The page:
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THE DOWNFALL OF BAYER LEVERKUSEN

The downfall of Bayer Leverkusen and why they need a big-name manager

When people think of Bayer Leverkusen, they think of one of the most popular teams behind Bayern Munich and Borussia Dortmund, but the illustrious club who finished runners-up in the 2002 Champions League final now look set to miss out on Europe altogether next season.

It’s been five years since the Bundesliga club last failed to qualify for the Champions League, but they had the Europa League to fall back on. After going through one manager this season, Leverkusen now find themselves six points behind a European place, whilst they are just as close to the fateful relegation play-off. Whilst it’s doable, qualifying for Europe is a huge task for Tayfun Korkut in a team who have been inconsistent in 2017.

Poor season

Heading into the 2016/17 season, their potential campaign looked to be a promising one for Leverkusen and their fans. Schmidt had just guided the club to their first top three finish since 2012 whilst implementing a high pressing style of play, like that of Borussia Dortmund’s famous ‘Gegenpressing’ under Jürgen Klopp.

With just five away wins this season, you really would expect more from this Leverkusen side, even though they boast one of the youngest average ages in the Bundesliga this year. 42 goals in 28 league games suggest they can score plenty of goals this season, but it’s at the back where the problems lay.

Arriving from Dynamo Kyiv was Aleksandar Dragović for an €18 million fee. A steep fee, but a player with plenty of potential although a central defender that has looked out of his depth this season. With Jonathan Tah injured, the Austria international has often partnered Ömer Toprak and whilst a good defence on paper, it just hasn’t worked for Leverkusen.

Likewise, with Benjamin Henrichs and Wendell in the full-back positions. Whilst both are great going forward, perhaps they’d make better wingers than they do full-backs – the duo have often been caught napping, allowing opposition teams to play through the channels.

Prior to the Christmas break, Javier Hernandez failed to recreate the form he did in his first season, whilst Leverkusen are in dire need of a prolific striker, given Stefan Kießling isn’t getting any younger.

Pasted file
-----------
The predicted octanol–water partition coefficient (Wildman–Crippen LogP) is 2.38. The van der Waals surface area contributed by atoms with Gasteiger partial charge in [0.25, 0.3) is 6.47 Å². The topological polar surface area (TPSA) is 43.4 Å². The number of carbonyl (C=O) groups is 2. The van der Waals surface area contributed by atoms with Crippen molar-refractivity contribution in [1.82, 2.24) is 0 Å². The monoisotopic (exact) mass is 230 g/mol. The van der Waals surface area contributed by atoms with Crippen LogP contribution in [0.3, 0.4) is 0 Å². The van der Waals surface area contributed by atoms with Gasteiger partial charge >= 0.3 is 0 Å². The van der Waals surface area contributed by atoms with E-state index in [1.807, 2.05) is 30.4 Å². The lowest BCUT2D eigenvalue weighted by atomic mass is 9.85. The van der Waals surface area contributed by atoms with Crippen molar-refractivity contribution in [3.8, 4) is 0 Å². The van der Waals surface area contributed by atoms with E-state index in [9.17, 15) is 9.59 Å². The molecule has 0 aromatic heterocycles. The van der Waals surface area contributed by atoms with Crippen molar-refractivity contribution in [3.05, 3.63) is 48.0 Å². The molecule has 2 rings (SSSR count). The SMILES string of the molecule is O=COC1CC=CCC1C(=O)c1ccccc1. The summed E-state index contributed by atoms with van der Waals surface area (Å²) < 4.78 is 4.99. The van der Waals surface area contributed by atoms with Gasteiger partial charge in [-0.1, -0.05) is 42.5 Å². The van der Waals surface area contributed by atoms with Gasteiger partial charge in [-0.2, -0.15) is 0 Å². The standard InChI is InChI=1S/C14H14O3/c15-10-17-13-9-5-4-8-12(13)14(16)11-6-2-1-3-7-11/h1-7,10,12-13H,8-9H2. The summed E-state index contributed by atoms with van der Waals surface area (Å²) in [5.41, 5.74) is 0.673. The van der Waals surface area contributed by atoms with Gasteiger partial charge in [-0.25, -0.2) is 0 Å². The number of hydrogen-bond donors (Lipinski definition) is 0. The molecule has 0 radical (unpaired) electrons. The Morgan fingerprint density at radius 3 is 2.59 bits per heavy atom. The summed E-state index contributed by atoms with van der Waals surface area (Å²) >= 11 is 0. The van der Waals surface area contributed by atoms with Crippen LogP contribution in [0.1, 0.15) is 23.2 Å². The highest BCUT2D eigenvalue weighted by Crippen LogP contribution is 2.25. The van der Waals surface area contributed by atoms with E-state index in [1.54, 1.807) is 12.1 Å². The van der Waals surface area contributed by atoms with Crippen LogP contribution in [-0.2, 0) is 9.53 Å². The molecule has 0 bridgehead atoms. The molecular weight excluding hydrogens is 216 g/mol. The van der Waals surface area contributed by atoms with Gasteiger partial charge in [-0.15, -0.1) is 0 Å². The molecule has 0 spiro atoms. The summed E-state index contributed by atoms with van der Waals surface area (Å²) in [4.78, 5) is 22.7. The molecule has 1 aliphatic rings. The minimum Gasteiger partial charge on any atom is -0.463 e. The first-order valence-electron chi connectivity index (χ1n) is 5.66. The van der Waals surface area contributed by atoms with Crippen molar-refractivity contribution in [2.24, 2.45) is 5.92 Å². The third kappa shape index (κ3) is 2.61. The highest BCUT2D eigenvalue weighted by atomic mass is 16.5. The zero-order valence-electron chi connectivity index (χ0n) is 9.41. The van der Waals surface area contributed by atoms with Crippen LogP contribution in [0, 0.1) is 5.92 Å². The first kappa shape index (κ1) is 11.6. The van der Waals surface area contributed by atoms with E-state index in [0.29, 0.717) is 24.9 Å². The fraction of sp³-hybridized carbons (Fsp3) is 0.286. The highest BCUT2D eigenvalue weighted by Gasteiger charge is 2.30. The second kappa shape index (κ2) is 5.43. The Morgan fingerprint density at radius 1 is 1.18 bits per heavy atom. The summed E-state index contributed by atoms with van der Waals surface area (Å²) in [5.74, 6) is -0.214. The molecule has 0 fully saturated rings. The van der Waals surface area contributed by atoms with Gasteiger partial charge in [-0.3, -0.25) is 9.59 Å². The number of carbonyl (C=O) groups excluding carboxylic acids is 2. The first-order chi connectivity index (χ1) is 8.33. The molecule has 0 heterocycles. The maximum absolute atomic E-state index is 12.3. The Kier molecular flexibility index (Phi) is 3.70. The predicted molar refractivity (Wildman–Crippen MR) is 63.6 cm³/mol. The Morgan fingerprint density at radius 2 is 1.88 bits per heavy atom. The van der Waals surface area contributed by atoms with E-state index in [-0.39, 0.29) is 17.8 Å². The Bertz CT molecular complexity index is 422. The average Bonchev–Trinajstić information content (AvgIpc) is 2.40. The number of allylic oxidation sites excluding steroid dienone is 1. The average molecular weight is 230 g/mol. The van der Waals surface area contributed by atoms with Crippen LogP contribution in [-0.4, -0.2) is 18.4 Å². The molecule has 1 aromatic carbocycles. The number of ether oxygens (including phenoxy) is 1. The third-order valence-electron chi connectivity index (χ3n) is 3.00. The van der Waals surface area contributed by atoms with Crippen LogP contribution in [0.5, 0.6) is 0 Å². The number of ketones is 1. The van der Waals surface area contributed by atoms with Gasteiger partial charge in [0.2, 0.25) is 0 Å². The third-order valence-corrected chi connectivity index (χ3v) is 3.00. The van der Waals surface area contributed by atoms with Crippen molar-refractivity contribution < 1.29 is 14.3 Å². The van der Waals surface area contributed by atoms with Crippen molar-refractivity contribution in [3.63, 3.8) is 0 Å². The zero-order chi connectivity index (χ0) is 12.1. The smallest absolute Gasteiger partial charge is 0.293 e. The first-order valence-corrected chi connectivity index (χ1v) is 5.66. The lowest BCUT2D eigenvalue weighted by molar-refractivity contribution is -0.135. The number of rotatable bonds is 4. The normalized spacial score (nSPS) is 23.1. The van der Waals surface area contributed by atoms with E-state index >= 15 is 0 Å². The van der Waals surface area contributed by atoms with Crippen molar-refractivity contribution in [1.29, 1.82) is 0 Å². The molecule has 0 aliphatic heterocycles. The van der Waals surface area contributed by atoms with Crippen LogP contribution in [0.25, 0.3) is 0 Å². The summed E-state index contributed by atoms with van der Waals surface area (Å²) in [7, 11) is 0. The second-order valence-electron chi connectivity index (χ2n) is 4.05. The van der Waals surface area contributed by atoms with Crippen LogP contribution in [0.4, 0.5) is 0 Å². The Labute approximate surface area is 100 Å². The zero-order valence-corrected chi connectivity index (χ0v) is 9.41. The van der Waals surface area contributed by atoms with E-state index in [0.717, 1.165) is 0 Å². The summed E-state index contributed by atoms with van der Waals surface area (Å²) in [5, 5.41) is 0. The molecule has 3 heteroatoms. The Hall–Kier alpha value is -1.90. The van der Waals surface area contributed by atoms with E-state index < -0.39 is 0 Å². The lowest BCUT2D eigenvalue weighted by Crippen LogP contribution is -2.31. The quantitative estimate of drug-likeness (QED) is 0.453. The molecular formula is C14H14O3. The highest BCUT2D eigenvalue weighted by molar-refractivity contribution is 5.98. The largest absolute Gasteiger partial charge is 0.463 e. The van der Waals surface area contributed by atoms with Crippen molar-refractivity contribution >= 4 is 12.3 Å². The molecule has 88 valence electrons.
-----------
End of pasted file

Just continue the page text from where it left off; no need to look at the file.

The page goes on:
What needs to happen

Tayfun Korkut has a contract until the end of season, whilst it’s looking likely that he won’t be extending that stay. And rightly so. The former Hannover and Kaiserslautern head coach was just a stop-gap for the remaining fixtures, whilst he hasn’t really got Leverkusen performing to a level that he deserves a new contract.

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Leverkusen arguably haven’t had a ‘world class’ coach since Jupp Heynckes back in 2009. Ironically, the 2009/10 season saw Leverkusen finish runners-up in the Bundesliga behind Borussia Dortmund. Since his departure for a return to Bayern in 2011, Leverkusen have gone through Robin Dutt, Sami Hyypiä, Sascha Lewandowski and Roger Schmidt in six years. Now, it’s key that sporting director and club legend Völler brings in a manager that can also bring stability into the club – something with ideas and a track record.

We’ve seen what a change in manager can do to Borussia Mönchengladbach under Dieter Hecking, but ideally, they need someone with a higher reputation. Leverkusen once were Germany’s European club, reaching the 2002 Champions League final whilst they had the likes of Michael Ballack, Oliver Neuville & Co. playing for them. Once again, they need to find that core spine at the club.

Could they compete next season?

If they bring in a manager of Louis van Gaal’s stature, then perhaps. Firstly, they need to make sure they keep hold of Julian Brandt, whom Bayern Munich have been sniffing around. The youngster broke Dieter Müller’s record of scoring in six consecutive Bundesliga fixtures last season, whilst he is the lynchpin in the current Leverkusen setup.

Rudi Völler and his youth coaches have also done a good job in bringing in young players, whilst bringing ones through already in the academy. This season we’ve seen 17-year-old Kai Havertz make his debut, whilst he’s already played in the Champions League gaining plaudits from fans and coaches from various teams.

In the Leverkusen squad are Jonathan Tah and Benjamin Henrichs – two players who could arguably form two of Germany’s back four in years to come. If Völler can keep those four players whilst adding experience to the starting XI over summer, then there’s no reason as to why they couldn’t finish in the top three once again – something they managed to do last season under Schmidt.

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